On the areas of technical and graphene related topics, there were the roundtable discussions and the panel discussions. The roundtable events were a chance for the attendees to sit down and discuss certain topics led by subject matter experts on each topic. Compared to the panel discussions, which predominantly involves the speakers discussing certain topics on the stage with a moderator, the roundtables enable all attendees to have an input into the discussion and is a learning experience for many. This year, the topics of the roundtables touched on subjects ranging from industrial scale production of CVD graphene, to the safe use of graphene in industrial environments, to obtaining funding from the private sector and government,  to how graphene will impact the semiconductor and composite industries,  to graphene standards, to graphene and the retail industry and connecting the graphene supply chain. On the other hand, the keynote panels discussed the future of graphene in the semiconductor, medical device, telemedicine, and oil and gas industries, as well as a discussion featuring some of the key leaders in the graphene world, which was aptly titled “Global Leaders in Graphene”. So, on the whole, between the roundtables and the panel discussions, there was something of interest for everybody.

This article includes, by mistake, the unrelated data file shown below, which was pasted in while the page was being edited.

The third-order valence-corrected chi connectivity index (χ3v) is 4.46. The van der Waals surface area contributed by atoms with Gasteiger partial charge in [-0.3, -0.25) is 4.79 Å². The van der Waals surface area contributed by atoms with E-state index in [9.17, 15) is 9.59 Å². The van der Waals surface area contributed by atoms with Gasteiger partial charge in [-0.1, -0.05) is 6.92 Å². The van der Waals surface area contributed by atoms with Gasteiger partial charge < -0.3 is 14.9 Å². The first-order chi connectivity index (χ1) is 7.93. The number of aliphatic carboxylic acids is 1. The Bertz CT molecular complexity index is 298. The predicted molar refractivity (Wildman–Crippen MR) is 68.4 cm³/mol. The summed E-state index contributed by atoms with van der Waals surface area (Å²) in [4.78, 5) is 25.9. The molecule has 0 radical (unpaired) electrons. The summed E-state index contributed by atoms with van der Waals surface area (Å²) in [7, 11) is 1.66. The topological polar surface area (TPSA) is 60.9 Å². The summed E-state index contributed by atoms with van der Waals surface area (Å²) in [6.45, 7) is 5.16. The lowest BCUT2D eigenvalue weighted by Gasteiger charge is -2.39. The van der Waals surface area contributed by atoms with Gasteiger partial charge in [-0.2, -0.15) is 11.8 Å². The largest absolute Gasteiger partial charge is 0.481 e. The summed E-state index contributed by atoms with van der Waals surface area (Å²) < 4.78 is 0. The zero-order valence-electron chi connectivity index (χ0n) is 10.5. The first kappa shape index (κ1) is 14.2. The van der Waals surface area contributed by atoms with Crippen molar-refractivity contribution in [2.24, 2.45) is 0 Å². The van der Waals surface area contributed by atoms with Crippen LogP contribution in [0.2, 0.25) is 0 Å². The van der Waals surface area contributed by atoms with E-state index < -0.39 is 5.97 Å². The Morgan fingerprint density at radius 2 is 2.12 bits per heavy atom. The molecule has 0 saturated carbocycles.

Overall, the two events which have been run by the NGA have provided an easy going, friendly and intimate environment, and this has enabled effective discussions to take place in many forms—from simple discussions about graphene and about what other attendees do in their jobs, to developing key ideas that can help the industry grow and animated discussions about tackling the challenges of graphene. The environment is one of the most welcoming I’ve had the pleasure to be in at a scientific event; it doesn’t seem to matter who is a CEO, who is a student, who is an academic, who is not actively in the industry, or why there is this British writer floating about the conference chatting to everyone—everyone talks together on a level field because everyone is there with the same interests, and, in my experience, career status (or the level that people are at in their careers) doesn’t seem to matter and there is no hierarchy. This is not always the case with scientific events, so the collaborative and intimate environment that the NGA has built at these events is perhaps one of the most successful things about the Expo(s)—again, this is my personal opinion and experience.

Written by NGA Board Member, Liam Critchley

About the National Graphene Association (NGA)

The National Graphene Association is the main organization and body in the U.S. advocating and promoting the commercialization of graphene. NGA is focused on addressing critical issues such as policy and standards development that will result in effective integration of graphene and graphene based materials globally. NGA brings together current and future graphene stakeholders — entrepreneurs, companies, researchers, developers and suppliers, investors, venture capitalists and government agencies — to drive innovation, and to promote and facilitate the commercialization of graphene products and technologies.